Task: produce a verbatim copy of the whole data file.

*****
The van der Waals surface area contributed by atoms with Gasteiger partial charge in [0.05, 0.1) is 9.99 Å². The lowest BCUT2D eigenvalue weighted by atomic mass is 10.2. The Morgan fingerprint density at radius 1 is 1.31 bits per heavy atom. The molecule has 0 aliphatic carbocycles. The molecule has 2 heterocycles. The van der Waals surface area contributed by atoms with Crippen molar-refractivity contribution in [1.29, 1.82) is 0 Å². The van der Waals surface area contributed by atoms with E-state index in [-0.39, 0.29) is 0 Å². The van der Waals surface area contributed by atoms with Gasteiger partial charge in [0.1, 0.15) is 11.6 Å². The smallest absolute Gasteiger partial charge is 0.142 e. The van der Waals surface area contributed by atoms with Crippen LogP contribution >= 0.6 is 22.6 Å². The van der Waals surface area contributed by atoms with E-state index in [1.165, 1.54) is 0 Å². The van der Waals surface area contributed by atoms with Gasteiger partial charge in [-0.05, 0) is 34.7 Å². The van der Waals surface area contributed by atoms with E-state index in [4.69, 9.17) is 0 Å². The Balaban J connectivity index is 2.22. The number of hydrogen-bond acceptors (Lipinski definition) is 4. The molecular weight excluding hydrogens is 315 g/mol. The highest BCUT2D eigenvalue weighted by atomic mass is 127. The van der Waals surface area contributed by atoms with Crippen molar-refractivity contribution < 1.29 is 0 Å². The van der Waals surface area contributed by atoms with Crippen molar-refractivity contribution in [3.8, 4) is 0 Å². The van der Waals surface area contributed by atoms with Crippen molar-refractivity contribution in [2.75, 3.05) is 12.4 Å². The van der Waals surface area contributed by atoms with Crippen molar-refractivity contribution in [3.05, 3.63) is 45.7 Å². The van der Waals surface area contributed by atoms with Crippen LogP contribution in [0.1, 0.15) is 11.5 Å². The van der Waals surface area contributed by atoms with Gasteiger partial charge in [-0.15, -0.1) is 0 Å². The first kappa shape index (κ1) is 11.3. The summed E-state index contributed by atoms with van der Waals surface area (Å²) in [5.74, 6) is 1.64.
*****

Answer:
The van der Waals surface area contributed by atoms with Gasteiger partial charge in [0.05, 0.1) is 9.99 Å². The lowest BCUT2D eigenvalue weighted by atomic mass is 10.2. The Morgan fingerprint density at radius 1 is 1.31 bits per heavy atom. The molecule has 0 aliphatic carbocycles. The molecule has 2 heterocycles. The van der Waals surface area contributed by atoms with Crippen molar-refractivity contribution in [1.29, 1.82) is 0 Å². The van der Waals surface area contributed by atoms with E-state index in [-0.39, 0.29) is 0 Å². The van der Waals surface area contributed by atoms with Gasteiger partial charge in [0.1, 0.15) is 11.6 Å². The smallest absolute Gasteiger partial charge is 0.142 e. The van der Waals surface area contributed by atoms with Crippen LogP contribution >= 0.6 is 22.6 Å². The van der Waals surface area contributed by atoms with E-state index in [1.165, 1.54) is 0 Å². The van der Waals surface area contributed by atoms with Gasteiger partial charge in [-0.05, 0) is 34.7 Å². The van der Waals surface area contributed by atoms with E-state index in [4.69, 9.17) is 0 Å². The Balaban J connectivity index is 2.22. The number of hydrogen-bond acceptors (Lipinski definition) is 4. The molecular weight excluding hydrogens is 315 g/mol. The highest BCUT2D eigenvalue weighted by atomic mass is 127. The van der Waals surface area contributed by atoms with Crippen molar-refractivity contribution < 1.29 is 0 Å². The van der Waals surface area contributed by atoms with Crippen molar-refractivity contribution in [3.8, 4) is 0 Å². The van der Waals surface area contributed by atoms with Crippen molar-refractivity contribution in [2.75, 3.05) is 12.4 Å². The van der Waals surface area contributed by atoms with Crippen molar-refractivity contribution in [3.05, 3.63) is 45.7 Å². The van der Waals surface area contributed by atoms with Crippen LogP contribution in [0.1, 0.15) is 11.5 Å². The van der Waals surface area contributed by atoms with Gasteiger partial charge in [-0.15, -0.1) is 0 Å². The first kappa shape index (κ1) is 11.3. The summed E-state index contributed by atoms with van der Waals surface area (Å²) in [5.74, 6) is 1.64.